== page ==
Carrier gas furnace code 34

Old 11-05-16, 09:24 AM
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Carrier gas furnace code 34

I have an older Carrier 58rav070-12. LED code is display 34 which, per the manual, means IGNITION PROVING FAILURE. When the furnace starts, I see a flame igniting and a fan kicks on. It stays lit for about 20-30 seconds then flames turn off. The fan stays on for another 30 seconds or so then turns off. Tech came out and replaced flame sensor but issue persists. He's now saying it might need a new control board - or that it could be another issue.

Beyond the control board, what else could be the issue? Is there a definitive way to diagnose whether it is the control board (short of replacing it)?

Old 11-05-16, 10:36 AM
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Welcome to the forums.

Unfortunately the methods used don't sound like a particularly swift technician. A flame sensor is a piece of metal rod. They very rarely go bad unless physically damaged. When it gets used it builds up a silica coating which is removable with steel wool or a scothbrite pad.

Usually if a flame sensor problem the flame will go out in a few seconds after lighting. However, a technician would connect his test meter in line with the flame sensor to test its operation before replacing it.

The next step is putting a test meter (microammeter) in line with the flame sensor.

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Old 11-07-16, 12:22 PM
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PJ Max describes the procedure for troubleshooting this problem, which your repairman didn't follow if you described what he did accurately.

Obviously, you don't want the main burner gas to stay on if it fails to light off the hot surface ignitor!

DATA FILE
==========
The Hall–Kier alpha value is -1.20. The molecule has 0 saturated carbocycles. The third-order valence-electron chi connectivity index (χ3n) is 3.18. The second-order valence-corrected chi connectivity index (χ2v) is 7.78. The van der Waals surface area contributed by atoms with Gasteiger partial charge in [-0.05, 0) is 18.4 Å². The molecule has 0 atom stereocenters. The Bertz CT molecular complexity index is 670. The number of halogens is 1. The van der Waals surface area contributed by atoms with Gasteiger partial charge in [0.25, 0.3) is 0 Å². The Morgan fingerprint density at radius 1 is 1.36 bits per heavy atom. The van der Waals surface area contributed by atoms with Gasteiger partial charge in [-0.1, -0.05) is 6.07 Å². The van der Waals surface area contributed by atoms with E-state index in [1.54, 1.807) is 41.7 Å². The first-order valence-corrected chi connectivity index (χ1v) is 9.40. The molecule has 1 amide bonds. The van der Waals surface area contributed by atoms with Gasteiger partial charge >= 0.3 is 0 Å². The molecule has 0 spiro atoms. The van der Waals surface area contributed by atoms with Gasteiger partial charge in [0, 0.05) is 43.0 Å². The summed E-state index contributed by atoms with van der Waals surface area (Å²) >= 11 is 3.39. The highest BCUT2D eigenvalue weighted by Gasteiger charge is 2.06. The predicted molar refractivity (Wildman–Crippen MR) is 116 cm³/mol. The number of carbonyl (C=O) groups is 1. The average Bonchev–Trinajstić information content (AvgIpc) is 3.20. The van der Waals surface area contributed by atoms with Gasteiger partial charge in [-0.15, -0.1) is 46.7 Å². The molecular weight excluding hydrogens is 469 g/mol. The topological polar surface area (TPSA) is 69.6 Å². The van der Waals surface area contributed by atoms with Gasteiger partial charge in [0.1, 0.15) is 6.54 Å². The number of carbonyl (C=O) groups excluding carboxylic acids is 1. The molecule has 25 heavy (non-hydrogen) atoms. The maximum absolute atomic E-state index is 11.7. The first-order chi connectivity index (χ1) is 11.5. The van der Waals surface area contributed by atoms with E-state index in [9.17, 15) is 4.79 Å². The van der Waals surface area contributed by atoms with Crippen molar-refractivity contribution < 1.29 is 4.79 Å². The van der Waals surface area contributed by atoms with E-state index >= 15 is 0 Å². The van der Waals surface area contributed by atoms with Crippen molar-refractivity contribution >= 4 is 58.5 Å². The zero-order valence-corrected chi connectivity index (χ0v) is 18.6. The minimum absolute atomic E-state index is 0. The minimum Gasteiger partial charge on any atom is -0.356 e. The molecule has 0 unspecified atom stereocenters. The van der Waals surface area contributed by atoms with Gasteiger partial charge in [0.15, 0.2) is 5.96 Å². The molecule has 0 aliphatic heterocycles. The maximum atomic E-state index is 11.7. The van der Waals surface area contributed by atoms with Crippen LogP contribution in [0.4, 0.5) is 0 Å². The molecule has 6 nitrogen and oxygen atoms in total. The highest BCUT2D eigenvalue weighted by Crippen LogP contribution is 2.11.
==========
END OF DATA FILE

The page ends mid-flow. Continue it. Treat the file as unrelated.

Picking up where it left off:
To prevent that, the furnace uses a flame rectification system to verify that the main burner has lit.

An AC voltage (usually 24 VAC) is connected to the flame sensor from the circuit board by a wire.

When the main burner lights, the flame sensor is engulfed by the burner flames, and a small DC current will be rectified from the AC voltage and flow through the flames to the sheet metal ground and back to the circuit board.

The circuit board detects if that DC current is present, and leaves the main burner gas on if it is there.

If there is no DC current, the main burner gas is turned off by the circyuit board after 3-5 seconds, and the ignition sequence gives another ignition trial, which is what you are experiencing.

IF the flame sensor has become coated with a buildup of invisible oxides, the flame wont touch the flame sensor, just the oxides, and the main burner will shut off.

Cleaning away the oxides is easily done.

What you need to do is to measure the AC voltage being applied to the flame sensor when the HSI is warming up. IF you have no 24 VAC to the flame sensor, you have a bad circuit board.

If you do have that 24 VAC present, measure the DC microamps flowing along the flame sensor wire when the main burner is lit and the main burner flames engulf the flame sensor.

You should measure zero microamps when no burner flame is present, and you should observe that go to a 3-5 DC microamps when the main burner flame is on.

(1 microamp= 1/1,000,000 amp; 1 milliamp = 1/1000 amp)

If your aren't getting the correct microamps, you probably have a bad circuit board.

The repairman did an inadequate job of diagnosing the problem. You should call the repair company and have them send a person who can check out the problem properly, and they should do that at no charge in my opinion as a retired gas furnace repairman.
Old 11-07-16, 03:29 PM
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Just one additional thing to add to SP's remarks. The AC supplied to the flame rod sensor can be well over 24vac and upwards to 90vac before the flame is established so be careful testing and set your meter higher first.

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